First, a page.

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Twitter’s New Verified Badge Causes Security Issues

Executive Summary

Over the past weeks, Elon Musk’s purchase of Twitter has drawn the attention of people worldwide, even those who are not using the platform.

One of many ideas Musk had while purchasing Twitter was to allow users to pay $8 per month and receive the blue check mark. Until this decision, only verified celebrities, companies, and journalists by Twitter, received the mark and it helped fight against fraud and identity theft incidents.

The idea that you can pay a minimal amount and get the mark can appeal to many people, but also, to threat actors and fraudsters worldwide.

As expected, threat actors used this option to open fake accounts of big companies and celebrities worldwide for the purpose of manipulating victims to download malicious content or utilizing phishing campaigns.


Twitter Impersonation

One of the most impersonated profiles on Twitter was, obviously, Twitter.

Multiple campaigns of threat actors impersonating to the platform’s official profile were witnessed as the fake profiles adverted fake cryptocurrency and NFTs campaigns (Figure 1).

Fake Twitter profile with a purchased badge.
Figure 1: Fake Twitter profile with a purchased badge.

These campaigns act as a delivery method to further phishing proceed luring the victim to submitting their crypto wallets credentials that eventually lead to theft if currencies and NFTs owned by the victim.

Fraud Emails

As mentioned, this new feature led to many fake profiles, but also provided ammunition and was a good leverage for malspam campaigners as well.

Threat actors used the new feature also to compromise and lure journalists, masquerading as a Twitter support team that demands payment for the badge or to “verify” their account by logging in to their account.

These emails lead to a fake Twitter login page that exfiltrates the victim’s credentials (Figure 2).

Phishing email sent to journalists
Figure 2: Phishing email sent to journalists

Commercial Damage

One of the victims of these campaigns is Eli Lilly & Company, the American pharmaceutical company.

Fake account of the company that purchased the badge announced in the name of the company that from now on insulin is free (Figure 3).

Eli Lilly and Company fake announcement
Figure 3: Eli Lilly and Company fake announcement

Whether if it was an innocent hoax or a malicious act, spreading this fake announcement hit the stoke price that went down significantly (Figure 4).

Eli Lilly and Company stoke price after the fake announcement
Figure 4: Eli Lilly and Company stoke price after the fake announcement

Although these campaigns were mainly utilized by fraudsters, it is fairly predictable that these techniques will take part in more “serious” campaigns of hacktivists and even ransomware groups.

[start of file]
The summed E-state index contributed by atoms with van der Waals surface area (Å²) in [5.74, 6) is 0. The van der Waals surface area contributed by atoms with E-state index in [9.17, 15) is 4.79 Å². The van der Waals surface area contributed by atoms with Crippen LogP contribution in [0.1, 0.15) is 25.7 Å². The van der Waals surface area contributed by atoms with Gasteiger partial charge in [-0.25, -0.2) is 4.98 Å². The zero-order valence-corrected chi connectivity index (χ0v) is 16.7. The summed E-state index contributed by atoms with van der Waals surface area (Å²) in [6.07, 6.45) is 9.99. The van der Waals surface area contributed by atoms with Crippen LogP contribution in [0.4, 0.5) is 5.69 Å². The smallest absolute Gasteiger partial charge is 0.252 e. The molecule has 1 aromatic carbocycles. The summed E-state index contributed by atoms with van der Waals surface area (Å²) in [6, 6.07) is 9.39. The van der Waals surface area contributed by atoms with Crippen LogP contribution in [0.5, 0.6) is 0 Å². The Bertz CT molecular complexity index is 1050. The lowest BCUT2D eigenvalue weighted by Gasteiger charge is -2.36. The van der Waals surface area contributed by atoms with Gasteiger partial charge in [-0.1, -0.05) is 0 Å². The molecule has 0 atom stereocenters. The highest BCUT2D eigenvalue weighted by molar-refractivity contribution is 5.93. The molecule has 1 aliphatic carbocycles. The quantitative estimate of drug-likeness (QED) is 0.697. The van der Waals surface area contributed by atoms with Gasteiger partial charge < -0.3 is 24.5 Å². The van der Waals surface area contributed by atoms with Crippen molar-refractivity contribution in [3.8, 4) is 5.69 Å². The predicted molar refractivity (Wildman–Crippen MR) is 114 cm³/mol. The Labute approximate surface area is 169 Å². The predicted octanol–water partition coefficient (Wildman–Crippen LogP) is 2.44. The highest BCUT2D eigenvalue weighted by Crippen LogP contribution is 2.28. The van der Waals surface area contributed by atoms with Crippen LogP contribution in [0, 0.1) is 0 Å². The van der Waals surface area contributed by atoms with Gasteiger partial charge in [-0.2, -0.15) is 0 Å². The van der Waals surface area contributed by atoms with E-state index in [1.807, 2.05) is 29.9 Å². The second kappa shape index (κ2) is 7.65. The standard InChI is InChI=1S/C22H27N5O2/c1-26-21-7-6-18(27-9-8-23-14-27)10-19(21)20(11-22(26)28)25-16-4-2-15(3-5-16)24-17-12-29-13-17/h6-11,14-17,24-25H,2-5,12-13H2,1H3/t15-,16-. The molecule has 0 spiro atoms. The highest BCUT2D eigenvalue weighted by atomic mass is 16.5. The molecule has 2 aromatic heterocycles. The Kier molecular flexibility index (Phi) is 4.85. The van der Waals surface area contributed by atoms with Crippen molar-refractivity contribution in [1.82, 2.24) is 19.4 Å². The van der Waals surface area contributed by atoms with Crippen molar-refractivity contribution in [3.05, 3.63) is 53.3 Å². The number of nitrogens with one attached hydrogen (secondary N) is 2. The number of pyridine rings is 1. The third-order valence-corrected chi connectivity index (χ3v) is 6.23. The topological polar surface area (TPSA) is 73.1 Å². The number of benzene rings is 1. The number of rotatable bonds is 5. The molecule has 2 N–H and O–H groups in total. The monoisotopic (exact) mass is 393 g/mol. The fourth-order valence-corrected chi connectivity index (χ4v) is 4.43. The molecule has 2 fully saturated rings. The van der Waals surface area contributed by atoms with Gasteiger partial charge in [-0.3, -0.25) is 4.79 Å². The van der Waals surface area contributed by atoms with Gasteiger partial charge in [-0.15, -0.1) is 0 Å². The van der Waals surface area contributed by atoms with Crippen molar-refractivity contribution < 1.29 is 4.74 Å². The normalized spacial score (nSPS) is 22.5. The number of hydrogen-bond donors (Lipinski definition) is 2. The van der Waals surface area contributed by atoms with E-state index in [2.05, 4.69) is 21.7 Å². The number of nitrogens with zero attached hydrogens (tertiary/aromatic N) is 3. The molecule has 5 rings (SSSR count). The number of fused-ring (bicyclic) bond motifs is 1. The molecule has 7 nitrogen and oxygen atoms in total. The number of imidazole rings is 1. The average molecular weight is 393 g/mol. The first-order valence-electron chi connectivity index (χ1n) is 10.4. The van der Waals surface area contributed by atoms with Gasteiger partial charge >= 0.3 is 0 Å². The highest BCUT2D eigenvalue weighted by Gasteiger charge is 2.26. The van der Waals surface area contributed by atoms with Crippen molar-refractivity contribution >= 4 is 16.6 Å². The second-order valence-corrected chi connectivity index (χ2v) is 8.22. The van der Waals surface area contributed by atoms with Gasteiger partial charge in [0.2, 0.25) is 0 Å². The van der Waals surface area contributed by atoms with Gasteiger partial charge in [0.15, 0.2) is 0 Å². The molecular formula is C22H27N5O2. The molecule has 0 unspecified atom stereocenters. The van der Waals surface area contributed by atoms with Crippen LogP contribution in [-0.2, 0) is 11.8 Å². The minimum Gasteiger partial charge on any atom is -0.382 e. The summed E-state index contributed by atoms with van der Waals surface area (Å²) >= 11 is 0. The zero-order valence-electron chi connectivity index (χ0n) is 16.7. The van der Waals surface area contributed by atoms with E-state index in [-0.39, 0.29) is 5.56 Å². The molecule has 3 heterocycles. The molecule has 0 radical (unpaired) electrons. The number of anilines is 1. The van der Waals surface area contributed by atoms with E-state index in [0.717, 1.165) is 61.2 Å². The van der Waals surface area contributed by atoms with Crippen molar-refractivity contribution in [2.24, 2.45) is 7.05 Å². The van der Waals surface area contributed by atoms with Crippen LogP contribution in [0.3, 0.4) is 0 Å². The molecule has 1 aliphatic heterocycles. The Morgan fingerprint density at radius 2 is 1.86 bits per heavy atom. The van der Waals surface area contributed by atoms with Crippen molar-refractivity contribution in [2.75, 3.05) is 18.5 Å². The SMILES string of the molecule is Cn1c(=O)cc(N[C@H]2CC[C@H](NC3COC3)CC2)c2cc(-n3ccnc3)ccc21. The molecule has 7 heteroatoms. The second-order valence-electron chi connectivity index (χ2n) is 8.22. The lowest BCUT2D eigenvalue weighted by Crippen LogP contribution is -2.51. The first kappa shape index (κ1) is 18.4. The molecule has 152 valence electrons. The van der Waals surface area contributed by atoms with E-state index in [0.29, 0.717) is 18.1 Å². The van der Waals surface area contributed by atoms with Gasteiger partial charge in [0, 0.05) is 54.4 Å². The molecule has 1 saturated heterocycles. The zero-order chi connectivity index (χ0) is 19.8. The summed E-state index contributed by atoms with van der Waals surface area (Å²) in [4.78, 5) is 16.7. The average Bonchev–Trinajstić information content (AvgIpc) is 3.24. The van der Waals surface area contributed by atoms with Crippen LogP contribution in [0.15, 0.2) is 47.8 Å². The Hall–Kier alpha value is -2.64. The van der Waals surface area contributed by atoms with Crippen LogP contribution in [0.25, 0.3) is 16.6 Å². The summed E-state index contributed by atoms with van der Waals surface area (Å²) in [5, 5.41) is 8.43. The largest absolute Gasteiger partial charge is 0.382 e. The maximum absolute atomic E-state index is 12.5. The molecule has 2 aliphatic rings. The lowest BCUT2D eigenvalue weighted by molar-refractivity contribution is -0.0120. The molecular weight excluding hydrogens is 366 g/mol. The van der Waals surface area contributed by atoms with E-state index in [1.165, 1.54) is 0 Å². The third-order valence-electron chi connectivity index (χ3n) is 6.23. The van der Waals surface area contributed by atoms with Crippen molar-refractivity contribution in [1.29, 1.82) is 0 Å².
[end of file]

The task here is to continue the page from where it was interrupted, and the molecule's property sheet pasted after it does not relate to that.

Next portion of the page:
More advanced threat actors were already witnessed looking to buy fake twitter accounts for social engineering purposes by the masses (Figure 5).

Threat actor announcing that he is looking to buy Twitter account with the blue badge on underground forum
Figure 5: Threat actor announcing that he is looking to buy Twitter account with the blue badge on underground forum

Twitter Mitigation

As Twitter quickly understand the problem this feature caused, they have decided to add the gray “official” label to prominent profiles such as Elon Musk, Coca-Cola and Amazon.

Changing the label to grey removes the possibly of impersonating only via buying the blue badge and help us define which profile was approved by Twitter and which profile purchased its badge.


This case is no different from any phishing or fraudulent email out there. What is notable is that once again, the cybercrime industry shows us how agile and adaptable it is.

  • Like other phishing and fraud campaigns, the key to securing ourselves from this type of threat is awareness. Once we are able to “know the enemy” and understand its methods we can expect these techniques and prepare ourselves to react properly
  • Overall vigilance is also recommended in this case. Any email that we receive, especially from Twitter, that requests for our credentials should raise our suspicions and we should look deeply into unusual details that might seem inauthentic such as the sender’s emails, typos, sense of urgency, etc.
  • Although Twitter provided somewhat of a mitigation, there are still many influencers and known figures that are not verified by Twitter but still have the blue badge and these are the ones that are most likely to be impersonated. It is highly recommended to be extra careful with these accounts.

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